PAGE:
This study was designed to define the potential clinical relevance of identifying alterations affecting p53 pathway in bladder cancer and to test a new, low-cost, high-throughput, and array-based TP53 sequencing technology. Tumor samples from 140 evaluable patients with bladder cancer were analyzed with two methods to detect TP53 gene mutations, including single-stranded conformational polymorphism followed by direct sequencing and an oligonucleotide array-based sequencing method. Immunohistochemistry was used to assess patterns of expression of p53, p21/WAF1, and mdm2. Median follow-up time was 27.6 months. Results from the above analyses were correlated with clinicopathological parameters and outcome. Combining the mutation-detection assays, 79 cases (56.4%) were found to harbor TP53 gene mutations. Direct sequencing identified 66 point mutations and five frameshift mutations. The p53 oligonucleotide array detected 65 point mutations and four splice site mutations in different exons but missed all five frameshift mutations. p53 nuclear overexpression was observed in 71 cases (50.7%), lack of p21 nuclear expression was found in 81 cases (57.9%), and mdm2 nuclear overexpression was seen in 64 cases (45.7%). In multivariate analysis, 17 patients (12.1%) had an altered p53 pathway, defined by the detection of mutant TP53 and/or p53 nuclear overexpression, loss of p21 nuclear expression, and mdm2 nuclear overexpression, and exhibited the worst clinical outcome in the observation period (P = 0.015), and it appears to be a significant prognostic factor associated with patient survival.
Alterations in the p53 pathway contribute to bladder tumor progression and are likely to provide relevant prognostic information to assist in the management of bladder cancer patients (1 , 2) . Several studies have reported that p53 nuclear accumulation and TP53 gene mutations are associated with overall survival in bladder cancer (3 , 4) . Introduction of a reliable, high-throughput sequencing method into clinical laboratories would enable clinical decisions based on the identification of inactivating p53 mutations. A DNA array-based method is a promising candidate assay for such routine use because it requires significantly fewer work hours and avoids the use of isotopes or fluorescence-based acrylamide separation of amplicons. DNA array-based sequencing has been applied previously to the BRCA1 and the cystic fibrosis transmembrane conductance regulator genes, showing promising results on relatively small numbers of cases (5 , 6) . In two recent studies, the p53 oligonucleotide array from Affymetrix, Inc. (p53 Genechip) was compared with other DNA-based, mutation-detection methods on 100 primary lung cancers (7) and 77 ovarian carcinomas (8) . Those studies showed a high detection rate of base-exchange mutations and a better sensitivity of the chip assay compared with conventional manual sequencing, where the mutated allele only represented a minor fraction of the samples, the majority being wild-type alleles.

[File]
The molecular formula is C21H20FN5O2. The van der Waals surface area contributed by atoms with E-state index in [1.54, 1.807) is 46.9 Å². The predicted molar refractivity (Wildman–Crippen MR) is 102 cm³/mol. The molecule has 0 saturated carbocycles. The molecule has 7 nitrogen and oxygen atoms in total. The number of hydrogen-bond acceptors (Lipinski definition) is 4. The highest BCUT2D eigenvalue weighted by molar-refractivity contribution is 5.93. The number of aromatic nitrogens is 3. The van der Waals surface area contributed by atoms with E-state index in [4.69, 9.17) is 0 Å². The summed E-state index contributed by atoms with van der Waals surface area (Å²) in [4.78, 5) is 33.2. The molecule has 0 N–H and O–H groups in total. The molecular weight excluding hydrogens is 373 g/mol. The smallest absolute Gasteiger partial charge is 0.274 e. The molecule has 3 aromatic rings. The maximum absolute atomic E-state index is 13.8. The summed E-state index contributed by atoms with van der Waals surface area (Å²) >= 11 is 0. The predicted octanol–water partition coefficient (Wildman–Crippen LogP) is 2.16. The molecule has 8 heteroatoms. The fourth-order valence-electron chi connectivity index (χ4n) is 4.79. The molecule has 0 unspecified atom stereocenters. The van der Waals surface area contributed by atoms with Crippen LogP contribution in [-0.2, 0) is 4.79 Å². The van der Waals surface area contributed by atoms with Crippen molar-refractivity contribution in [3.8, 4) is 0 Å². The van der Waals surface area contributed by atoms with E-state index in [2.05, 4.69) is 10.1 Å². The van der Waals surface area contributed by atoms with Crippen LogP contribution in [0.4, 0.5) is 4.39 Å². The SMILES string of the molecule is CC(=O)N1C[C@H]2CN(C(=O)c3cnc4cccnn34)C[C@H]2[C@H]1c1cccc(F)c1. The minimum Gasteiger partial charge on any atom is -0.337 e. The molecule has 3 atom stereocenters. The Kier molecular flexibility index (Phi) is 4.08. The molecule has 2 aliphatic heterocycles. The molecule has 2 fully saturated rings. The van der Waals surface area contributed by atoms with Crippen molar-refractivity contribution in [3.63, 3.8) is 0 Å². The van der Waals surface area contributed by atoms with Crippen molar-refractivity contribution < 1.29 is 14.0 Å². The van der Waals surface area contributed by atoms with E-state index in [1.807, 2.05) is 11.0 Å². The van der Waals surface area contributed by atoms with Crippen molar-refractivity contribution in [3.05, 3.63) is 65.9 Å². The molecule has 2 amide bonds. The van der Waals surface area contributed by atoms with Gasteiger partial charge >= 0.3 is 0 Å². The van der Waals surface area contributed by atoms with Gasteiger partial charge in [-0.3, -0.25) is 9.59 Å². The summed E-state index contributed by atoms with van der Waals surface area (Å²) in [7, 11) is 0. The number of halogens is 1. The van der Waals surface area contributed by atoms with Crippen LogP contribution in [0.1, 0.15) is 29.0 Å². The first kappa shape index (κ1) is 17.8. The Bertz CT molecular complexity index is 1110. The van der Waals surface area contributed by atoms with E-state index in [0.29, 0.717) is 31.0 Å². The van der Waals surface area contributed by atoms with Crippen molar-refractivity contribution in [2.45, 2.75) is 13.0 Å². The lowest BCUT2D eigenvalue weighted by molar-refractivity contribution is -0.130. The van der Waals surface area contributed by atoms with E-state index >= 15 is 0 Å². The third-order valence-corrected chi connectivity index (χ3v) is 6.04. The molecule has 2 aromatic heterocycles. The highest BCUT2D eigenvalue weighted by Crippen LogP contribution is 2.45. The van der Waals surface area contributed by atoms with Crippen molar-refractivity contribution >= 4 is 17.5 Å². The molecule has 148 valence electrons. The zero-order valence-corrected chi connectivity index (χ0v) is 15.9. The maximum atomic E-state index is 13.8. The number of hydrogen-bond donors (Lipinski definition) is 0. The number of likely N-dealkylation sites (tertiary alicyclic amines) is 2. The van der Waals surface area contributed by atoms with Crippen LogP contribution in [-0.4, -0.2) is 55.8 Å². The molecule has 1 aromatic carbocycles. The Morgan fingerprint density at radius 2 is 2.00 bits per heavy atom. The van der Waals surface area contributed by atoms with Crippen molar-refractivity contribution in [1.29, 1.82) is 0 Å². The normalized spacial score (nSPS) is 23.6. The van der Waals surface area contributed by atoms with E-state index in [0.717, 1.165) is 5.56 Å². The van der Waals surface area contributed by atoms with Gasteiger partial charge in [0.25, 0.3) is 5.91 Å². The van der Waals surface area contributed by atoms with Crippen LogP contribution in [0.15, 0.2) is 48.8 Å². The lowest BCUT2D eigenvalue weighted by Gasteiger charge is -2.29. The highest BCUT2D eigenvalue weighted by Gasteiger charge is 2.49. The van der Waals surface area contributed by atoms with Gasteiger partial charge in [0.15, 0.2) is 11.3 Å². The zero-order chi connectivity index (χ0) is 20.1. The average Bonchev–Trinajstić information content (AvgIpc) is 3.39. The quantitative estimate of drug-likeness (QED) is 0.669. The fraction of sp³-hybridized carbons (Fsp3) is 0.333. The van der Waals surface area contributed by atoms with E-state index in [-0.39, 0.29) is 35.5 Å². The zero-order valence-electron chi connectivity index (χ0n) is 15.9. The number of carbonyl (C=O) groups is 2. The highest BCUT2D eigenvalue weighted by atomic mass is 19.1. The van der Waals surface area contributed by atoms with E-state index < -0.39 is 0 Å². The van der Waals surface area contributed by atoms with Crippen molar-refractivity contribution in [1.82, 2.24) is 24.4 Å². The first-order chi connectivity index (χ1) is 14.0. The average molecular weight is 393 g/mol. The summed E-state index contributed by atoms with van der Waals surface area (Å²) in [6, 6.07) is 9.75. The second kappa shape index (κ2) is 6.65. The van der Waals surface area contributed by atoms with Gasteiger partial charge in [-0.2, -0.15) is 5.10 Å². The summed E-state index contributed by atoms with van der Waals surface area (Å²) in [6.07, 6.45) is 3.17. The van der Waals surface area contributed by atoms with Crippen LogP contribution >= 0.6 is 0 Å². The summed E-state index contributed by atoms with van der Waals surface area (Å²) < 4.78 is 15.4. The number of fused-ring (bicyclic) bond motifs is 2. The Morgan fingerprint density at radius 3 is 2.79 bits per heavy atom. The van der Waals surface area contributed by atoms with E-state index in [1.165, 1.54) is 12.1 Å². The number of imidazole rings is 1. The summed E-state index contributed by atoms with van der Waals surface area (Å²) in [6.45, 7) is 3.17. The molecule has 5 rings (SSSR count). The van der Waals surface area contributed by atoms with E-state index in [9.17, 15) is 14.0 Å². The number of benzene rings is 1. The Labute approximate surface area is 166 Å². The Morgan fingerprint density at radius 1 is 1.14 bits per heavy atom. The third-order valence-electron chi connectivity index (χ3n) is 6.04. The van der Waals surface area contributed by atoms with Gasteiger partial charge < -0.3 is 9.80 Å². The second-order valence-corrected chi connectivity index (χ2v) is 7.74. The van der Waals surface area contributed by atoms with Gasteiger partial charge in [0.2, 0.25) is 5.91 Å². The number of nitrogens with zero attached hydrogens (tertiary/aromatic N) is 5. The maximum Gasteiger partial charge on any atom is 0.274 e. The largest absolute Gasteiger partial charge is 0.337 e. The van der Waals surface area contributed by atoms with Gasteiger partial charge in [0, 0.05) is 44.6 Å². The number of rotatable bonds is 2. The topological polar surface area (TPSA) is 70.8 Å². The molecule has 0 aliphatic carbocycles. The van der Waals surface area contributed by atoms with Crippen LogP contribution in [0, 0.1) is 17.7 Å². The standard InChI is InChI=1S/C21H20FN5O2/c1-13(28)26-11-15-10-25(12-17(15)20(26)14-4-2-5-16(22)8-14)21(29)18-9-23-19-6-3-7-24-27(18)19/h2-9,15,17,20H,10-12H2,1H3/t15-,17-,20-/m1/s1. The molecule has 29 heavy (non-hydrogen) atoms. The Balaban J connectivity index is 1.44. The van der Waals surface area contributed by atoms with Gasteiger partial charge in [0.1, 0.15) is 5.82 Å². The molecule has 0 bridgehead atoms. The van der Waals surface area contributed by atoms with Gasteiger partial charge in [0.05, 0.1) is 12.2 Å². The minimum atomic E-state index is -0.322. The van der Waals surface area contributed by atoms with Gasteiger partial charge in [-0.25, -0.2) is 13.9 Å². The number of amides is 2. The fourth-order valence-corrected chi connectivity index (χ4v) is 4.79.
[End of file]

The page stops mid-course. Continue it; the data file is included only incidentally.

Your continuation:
p53 functions as a transcription factor, transactivating genes involved in identification of DNA damage (i.e., GADD45), cell cycle arrest (i.e., p21/WAF1), and apoptotic response (i.e., BAX). The critical activities of p53 require stringent, positive, and negative multilevel regulation by other factors, such as mdm2 (9 , 10) and p14/hARF (11 , 12) . Mutations or altered expression patterns affecting these regulatory components, described as the “p53 pathway,” also disrupt cellular growth and apoptosis, leading to neoplastic transformation (Fig. 1)⇓ .
In the present study, we applied different methods, including microchip-based TP53 gene sequencing, conventional manual sequencing, and IHC3 to detect the p53 status. Results from these studies were placed in the context of the p53 pathway, including assessment of mdm2 and p21 expression. We then conducted clinicopathological correlations, including outcome, with molecular parameters to further elucidate the potential clinical significance of detecting alterations affecting the p53 pathway in bladder cancer.
MATERIALS AND METHODS
Patient Characteristics and Tissues.